Robin Plummer was quick to see the importance of research for art and design, arguing for it nationally and implementing it locally, notably in the Brighton Design History: Fad or Function? Conference in 1977. Evelyn Goldsmith's PhD, completed in 1978, led to her book entitled Research into illustration: an approach and a review, published by Cambridge University Press in 1984. The merging of the Polytechnic with the Brighton College of Education in 1976 resulted in the transfer of the Department of Art Education to the Polytechnic's newly created Faculty of Education, long a distinctive aspect of the School of Art in its rite of passage from School of Art to Faculty of Art & Design. However, a number of academics specialising in the visual and performing arts joined the Faculty of Art and Design. This in turn led to the formation of a new Department of Combined Arts under the leadership of Peter Rose. Despite some misgivings on the part of a number of practitioners in the more established disciplinary fields in the Faculty, this proved to be a dynamic, challenging and highly productive initiative, with Liz Aggiss and Billy Cowie playing key roles.
A number of highly significant steps have been taken at Brighton since the 1960s, sustained by enhanced and developing intellectual and material resources. These include the establishment of Screen Archive South East, the Design Archives and the establishment of the Centre for Research & Development; the hosting of the CTI (Computers in Teaching Initiative) Centre for Art and Design, the Brighton Photo Biennial, Cinecity and the National Subject Centre for Learning & Teaching in Art, Design & Communications and its successor, the Higher Education Academy: Art, Design Media Subject Centre, and the establishment of the Centre for Excellence in Teaching and Learning through Design (CETLD). Many other networks, national and international, formal and informal have also been set in place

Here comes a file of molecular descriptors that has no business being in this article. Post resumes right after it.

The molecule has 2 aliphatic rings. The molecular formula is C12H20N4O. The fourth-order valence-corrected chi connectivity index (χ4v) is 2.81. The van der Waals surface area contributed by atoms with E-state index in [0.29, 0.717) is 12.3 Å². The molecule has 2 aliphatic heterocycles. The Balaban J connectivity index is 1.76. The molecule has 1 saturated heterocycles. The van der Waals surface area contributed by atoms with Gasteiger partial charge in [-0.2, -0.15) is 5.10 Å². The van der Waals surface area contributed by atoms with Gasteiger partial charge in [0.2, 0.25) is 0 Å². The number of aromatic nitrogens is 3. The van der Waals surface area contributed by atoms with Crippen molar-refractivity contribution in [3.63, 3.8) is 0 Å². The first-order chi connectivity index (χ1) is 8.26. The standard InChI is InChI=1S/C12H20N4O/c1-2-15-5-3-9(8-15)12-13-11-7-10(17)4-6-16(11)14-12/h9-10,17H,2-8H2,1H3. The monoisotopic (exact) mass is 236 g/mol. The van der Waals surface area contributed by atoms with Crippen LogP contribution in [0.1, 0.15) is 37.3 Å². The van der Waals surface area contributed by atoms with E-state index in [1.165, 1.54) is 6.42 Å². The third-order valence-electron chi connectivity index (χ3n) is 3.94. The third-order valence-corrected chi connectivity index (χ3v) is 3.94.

The institution's re-designation as the University of Brighton in 1992, with Professor David Watson as Vice-Chancellor, resulted in a number of fresh opportunities. Since 1992 there has been a discernible change in the ways in which the Faculty views itself and how the rest of the University, in turn, sees it. Success in art and design in the first round of the RAE which the University was able to enter confirmed two lingering prejudices: from the art and design perspective, there was still an aura of the notion of excellence as something that had been known since pre-polytechnic, independent art college days; from the standpoint of some other parts of the university there was still a lingering view that it was somehow easier for art and design to achieve academic and research success.
In 2009 plans to expand the Faculty came to fruition. From elsewhere in the University, departments of English language and literature, media, linguistics and modern languages became included under the new Faculty of Arts, reinforcing the long-established academic work of the 'Art School' in historical and critical studies, communication and media.